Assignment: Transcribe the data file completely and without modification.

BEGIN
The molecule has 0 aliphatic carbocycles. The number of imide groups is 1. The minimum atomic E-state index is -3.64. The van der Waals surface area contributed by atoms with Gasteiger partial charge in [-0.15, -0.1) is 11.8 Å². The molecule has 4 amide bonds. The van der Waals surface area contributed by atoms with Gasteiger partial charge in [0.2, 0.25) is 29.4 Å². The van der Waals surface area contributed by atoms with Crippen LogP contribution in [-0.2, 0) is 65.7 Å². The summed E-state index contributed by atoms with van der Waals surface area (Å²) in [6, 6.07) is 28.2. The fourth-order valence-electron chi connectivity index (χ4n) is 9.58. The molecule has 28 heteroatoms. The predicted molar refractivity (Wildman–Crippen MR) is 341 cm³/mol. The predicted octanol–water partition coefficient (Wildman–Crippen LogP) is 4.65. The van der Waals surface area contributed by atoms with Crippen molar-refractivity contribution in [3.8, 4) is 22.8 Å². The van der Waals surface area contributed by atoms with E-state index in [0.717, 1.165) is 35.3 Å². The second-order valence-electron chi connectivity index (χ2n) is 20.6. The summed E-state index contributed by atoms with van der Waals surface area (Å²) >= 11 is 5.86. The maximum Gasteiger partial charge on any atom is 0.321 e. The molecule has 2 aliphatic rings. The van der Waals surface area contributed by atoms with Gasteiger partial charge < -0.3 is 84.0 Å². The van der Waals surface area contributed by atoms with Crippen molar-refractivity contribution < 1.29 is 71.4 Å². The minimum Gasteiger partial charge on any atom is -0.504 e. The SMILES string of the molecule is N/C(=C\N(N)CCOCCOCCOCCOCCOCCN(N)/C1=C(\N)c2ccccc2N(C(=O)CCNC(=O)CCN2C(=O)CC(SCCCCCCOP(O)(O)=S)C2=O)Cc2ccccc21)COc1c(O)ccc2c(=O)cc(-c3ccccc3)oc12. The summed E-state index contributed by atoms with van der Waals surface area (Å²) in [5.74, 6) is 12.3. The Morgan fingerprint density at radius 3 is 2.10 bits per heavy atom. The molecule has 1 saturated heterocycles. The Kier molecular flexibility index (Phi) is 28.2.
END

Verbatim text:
The molecule has 0 aliphatic carbocycles. The number of imide groups is 1. The minimum atomic E-state index is -3.64. The van der Waals surface area contributed by atoms with Gasteiger partial charge in [-0.15, -0.1) is 11.8 Å². The molecule has 4 amide bonds. The van der Waals surface area contributed by atoms with Gasteiger partial charge in [0.2, 0.25) is 29.4 Å². The van der Waals surface area contributed by atoms with Crippen LogP contribution in [-0.2, 0) is 65.7 Å². The summed E-state index contributed by atoms with van der Waals surface area (Å²) in [6, 6.07) is 28.2. The fourth-order valence-electron chi connectivity index (χ4n) is 9.58. The molecule has 28 heteroatoms. The predicted molar refractivity (Wildman–Crippen MR) is 341 cm³/mol. The predicted octanol–water partition coefficient (Wildman–Crippen LogP) is 4.65. The van der Waals surface area contributed by atoms with Crippen molar-refractivity contribution in [3.8, 4) is 22.8 Å². The van der Waals surface area contributed by atoms with E-state index in [0.717, 1.165) is 35.3 Å². The second-order valence-electron chi connectivity index (χ2n) is 20.6. The summed E-state index contributed by atoms with van der Waals surface area (Å²) >= 11 is 5.86. The maximum Gasteiger partial charge on any atom is 0.321 e. The molecule has 2 aliphatic rings. The van der Waals surface area contributed by atoms with Gasteiger partial charge < -0.3 is 84.0 Å². The van der Waals surface area contributed by atoms with Crippen molar-refractivity contribution < 1.29 is 71.4 Å². The minimum Gasteiger partial charge on any atom is -0.504 e. The SMILES string of the molecule is N/C(=C\N(N)CCOCCOCCOCCOCCOCCN(N)/C1=C(\N)c2ccccc2N(C(=O)CCNC(=O)CCN2C(=O)CC(SCCCCCCOP(O)(O)=S)C2=O)Cc2ccccc21)COc1c(O)ccc2c(=O)cc(-c3ccccc3)oc12. The summed E-state index contributed by atoms with van der Waals surface area (Å²) in [5.74, 6) is 12.3. The Morgan fingerprint density at radius 3 is 2.10 bits per heavy atom. The molecule has 1 saturated heterocycles. The Kier molecular flexibility index (Phi) is 28.2.